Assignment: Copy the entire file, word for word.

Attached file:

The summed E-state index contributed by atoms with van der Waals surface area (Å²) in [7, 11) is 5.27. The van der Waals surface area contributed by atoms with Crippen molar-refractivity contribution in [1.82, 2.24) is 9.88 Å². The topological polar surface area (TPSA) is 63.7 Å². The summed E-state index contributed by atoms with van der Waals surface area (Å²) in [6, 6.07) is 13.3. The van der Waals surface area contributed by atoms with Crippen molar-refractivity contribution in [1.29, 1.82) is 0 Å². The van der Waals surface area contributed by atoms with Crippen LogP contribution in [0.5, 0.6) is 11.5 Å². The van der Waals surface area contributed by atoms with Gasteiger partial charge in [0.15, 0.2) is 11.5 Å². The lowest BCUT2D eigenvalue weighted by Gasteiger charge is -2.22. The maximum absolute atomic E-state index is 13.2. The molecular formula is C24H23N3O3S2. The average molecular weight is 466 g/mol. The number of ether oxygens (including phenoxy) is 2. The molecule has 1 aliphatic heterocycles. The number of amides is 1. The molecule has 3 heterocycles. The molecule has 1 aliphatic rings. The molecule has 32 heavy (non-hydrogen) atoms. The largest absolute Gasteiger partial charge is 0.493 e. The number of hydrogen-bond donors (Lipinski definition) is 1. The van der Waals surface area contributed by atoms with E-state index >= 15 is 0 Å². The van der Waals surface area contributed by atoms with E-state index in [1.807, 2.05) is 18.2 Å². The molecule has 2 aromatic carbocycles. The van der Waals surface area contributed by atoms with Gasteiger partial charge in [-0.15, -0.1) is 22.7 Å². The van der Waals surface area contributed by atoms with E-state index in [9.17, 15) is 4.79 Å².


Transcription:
The summed E-state index contributed by atoms with van der Waals surface area (Å²) in [7, 11) is 5.27. The van der Waals surface area contributed by atoms with Crippen molar-refractivity contribution in [1.82, 2.24) is 9.88 Å². The topological polar surface area (TPSA) is 63.7 Å². The summed E-state index contributed by atoms with van der Waals surface area (Å²) in [6, 6.07) is 13.3. The van der Waals surface area contributed by atoms with Crippen molar-refractivity contribution in [1.29, 1.82) is 0 Å². The van der Waals surface area contributed by atoms with Crippen LogP contribution in [0.5, 0.6) is 11.5 Å². The van der Waals surface area contributed by atoms with Gasteiger partial charge in [0.15, 0.2) is 11.5 Å². The lowest BCUT2D eigenvalue weighted by Gasteiger charge is -2.22. The maximum absolute atomic E-state index is 13.2. The molecular formula is C24H23N3O3S2. The average molecular weight is 466 g/mol. The number of ether oxygens (including phenoxy) is 2. The molecule has 1 aliphatic heterocycles. The number of amides is 1. The molecule has 3 heterocycles. The molecule has 1 aliphatic rings. The molecule has 32 heavy (non-hydrogen) atoms. The largest absolute Gasteiger partial charge is 0.493 e. The number of hydrogen-bond donors (Lipinski definition) is 1. The van der Waals surface area contributed by atoms with E-state index >= 15 is 0 Å². The van der Waals surface area contributed by atoms with E-state index in [1.807, 2.05) is 18.2 Å². The molecule has 2 aromatic carbocycles. The van der Waals surface area contributed by atoms with Gasteiger partial charge in [-0.15, -0.1) is 22.7 Å². The van der Waals surface area contributed by atoms with E-state index in [9.17, 15) is 4.79 Å².